Fit the Third: Revere became a RARC
Revere is now a Rapid Response-time Company (RARC), which delights its customer, suppliers and partners, and lets it turn on a dime. “As soon as I installed the ioDrives, the performance just blew us away,” Prepelica said. Here are some proof points:
- Processing daily purchase orders took 20-30 minutes on the SAN. On the ioDrives, it took less than one minute.
- This allows the purchase department to complete the processing of all new orders and submit any corrections all in the same day.
- Rebuilding the company's business intelligence cube took three-to-four days on the SAN, in part because IT could only run the rebuild during off-hours. On the Fusion-io system it took just four hours, allowing overnight rebuilds. By coincidence, at the time the solid-state system moved from the text environment to production, modifications needed to the cube required three rebuilds. That took just three overnights rather than nearly three weeks.
- This allows planners to start planning three weeks earlier, and be able to revise cubes and get the data the day after revising cubes as planning progresses. This is a major improvement in the quality of the planning process, the productivity of the planning department and the ability of the company to react quickly to changing market conditions.
- The response times at the distributed call center increased significantly, and the call rate has increased by 19.7% since 2010 with no increase in headcount.
- Overall, the solid-state system provided much better response time on all tasks for the 125 users of the systems.
- The impact of improved and more consistent response times is to improve the productivity of end-users very significantly, and improve the agility and productivity of the company.
Fit the Fourth: The Economic Impact of Rapid Response Time
Most of the original work done on the impact of system response time on productivity was done 20-30 years ago, but is just as valid today. The Economic Value of Rapid Response2 is a good summary of the findings.
- There are two components of response time, system response time and user response time;
- Halving system response time reduces overall response time by ~20%;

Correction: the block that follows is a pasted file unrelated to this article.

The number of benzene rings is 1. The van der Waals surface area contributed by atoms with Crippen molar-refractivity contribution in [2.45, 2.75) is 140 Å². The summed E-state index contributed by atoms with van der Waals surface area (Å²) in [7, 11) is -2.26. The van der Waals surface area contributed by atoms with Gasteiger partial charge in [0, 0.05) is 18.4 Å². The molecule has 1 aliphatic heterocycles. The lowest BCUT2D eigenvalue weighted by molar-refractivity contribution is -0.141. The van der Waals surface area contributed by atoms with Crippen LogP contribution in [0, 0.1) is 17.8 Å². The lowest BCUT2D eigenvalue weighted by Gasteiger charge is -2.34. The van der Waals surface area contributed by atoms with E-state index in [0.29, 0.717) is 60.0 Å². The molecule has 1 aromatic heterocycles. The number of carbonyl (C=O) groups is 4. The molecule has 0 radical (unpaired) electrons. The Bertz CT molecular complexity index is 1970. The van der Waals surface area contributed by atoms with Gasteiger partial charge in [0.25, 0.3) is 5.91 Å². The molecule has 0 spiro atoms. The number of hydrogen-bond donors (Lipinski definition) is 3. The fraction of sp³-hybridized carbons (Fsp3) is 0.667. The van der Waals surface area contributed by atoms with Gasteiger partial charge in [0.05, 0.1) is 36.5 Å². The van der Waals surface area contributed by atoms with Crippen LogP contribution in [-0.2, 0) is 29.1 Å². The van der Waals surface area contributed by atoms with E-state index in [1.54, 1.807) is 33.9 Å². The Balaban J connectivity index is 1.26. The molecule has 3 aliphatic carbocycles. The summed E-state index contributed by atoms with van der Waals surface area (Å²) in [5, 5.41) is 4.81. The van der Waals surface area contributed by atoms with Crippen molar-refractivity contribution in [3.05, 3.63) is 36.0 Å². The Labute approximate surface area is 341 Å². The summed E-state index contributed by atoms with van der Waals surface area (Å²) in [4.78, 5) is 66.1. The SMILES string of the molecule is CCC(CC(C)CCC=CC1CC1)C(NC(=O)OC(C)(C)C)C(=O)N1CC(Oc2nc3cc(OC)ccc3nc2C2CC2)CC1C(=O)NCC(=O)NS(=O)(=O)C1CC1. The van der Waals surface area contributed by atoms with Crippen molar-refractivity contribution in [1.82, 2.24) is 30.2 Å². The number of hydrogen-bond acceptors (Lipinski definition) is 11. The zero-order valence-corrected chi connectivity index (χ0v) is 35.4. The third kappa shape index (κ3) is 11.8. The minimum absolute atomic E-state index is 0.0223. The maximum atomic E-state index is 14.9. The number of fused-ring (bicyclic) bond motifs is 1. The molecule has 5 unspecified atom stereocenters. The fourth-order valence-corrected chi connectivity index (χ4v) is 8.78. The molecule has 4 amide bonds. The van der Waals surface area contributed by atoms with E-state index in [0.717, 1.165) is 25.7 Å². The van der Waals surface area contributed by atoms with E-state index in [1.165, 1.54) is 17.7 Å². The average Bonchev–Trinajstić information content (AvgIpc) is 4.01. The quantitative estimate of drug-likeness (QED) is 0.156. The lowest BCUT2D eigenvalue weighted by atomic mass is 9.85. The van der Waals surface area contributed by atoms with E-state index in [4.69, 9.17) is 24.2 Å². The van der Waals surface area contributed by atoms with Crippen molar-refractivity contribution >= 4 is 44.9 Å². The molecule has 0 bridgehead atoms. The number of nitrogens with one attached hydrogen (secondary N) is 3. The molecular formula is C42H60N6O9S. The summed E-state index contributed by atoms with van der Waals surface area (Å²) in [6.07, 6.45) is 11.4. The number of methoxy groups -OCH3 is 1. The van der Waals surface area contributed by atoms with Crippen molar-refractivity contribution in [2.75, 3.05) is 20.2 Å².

- The improvement in productivity continues to go down as system response time become sub-second, especially for expert users;
- Quality of user work (mistakes avoided) improves significantly as response time improves;
- Systems become more efficient as system and user response time improve (reduced task switching, fewer threads, fewer I/O, less memory and CPU usage) – this helps to make response time more consistent;
- Consistent response time is very important to achieve the productivity gains.
Figure 1 gives a vivid illustration of the impact of improved system response time on overall response time, and the impact of productivity. Reducing the system response time from 3 seconds to 0.3 seconds, reduced overall response time from 20 seconds to 10 seconds, and the productivity of system users was increased by 106%.
Revere’s system response times were reduced by at least a factor of 10 as a result of implementing the Fusion-io flash storage. The use of other flash approaches would have improved response time but not nearly as much as just putting the whole system next to the processors.
Fit the Fifth: Deep Dive - The Technical Reason for Improved Response Times
This section dives into the technical reasons for the 10-fold improvements in system response time – they can be skipped for those wanting to get to the bottom line!
| The technical reasons for the 10-fold improvements in system response time from the ioDrive:|
Fit the Sixth: The Real Business Impact of Flash Storage
The ioDrives in the server improved the I/O system from a highly variable access times of over 20 milliseconds to a consistent response time of 1 ms. This resulted in an improvement in user response time, and an improvement in general productivity of the users. The resulting productivity increase was a major contributor to enabling Revere to absorb the 20% of extra business with no increase in headcount. Without any productivity gain, the company would have had to hire about 40 people to take care of the growth. Some of the factors that contributed to improvements were detailed in the introduction, but the biggest single factor was the improvement in system response times, and the resultant improvements in user productivity.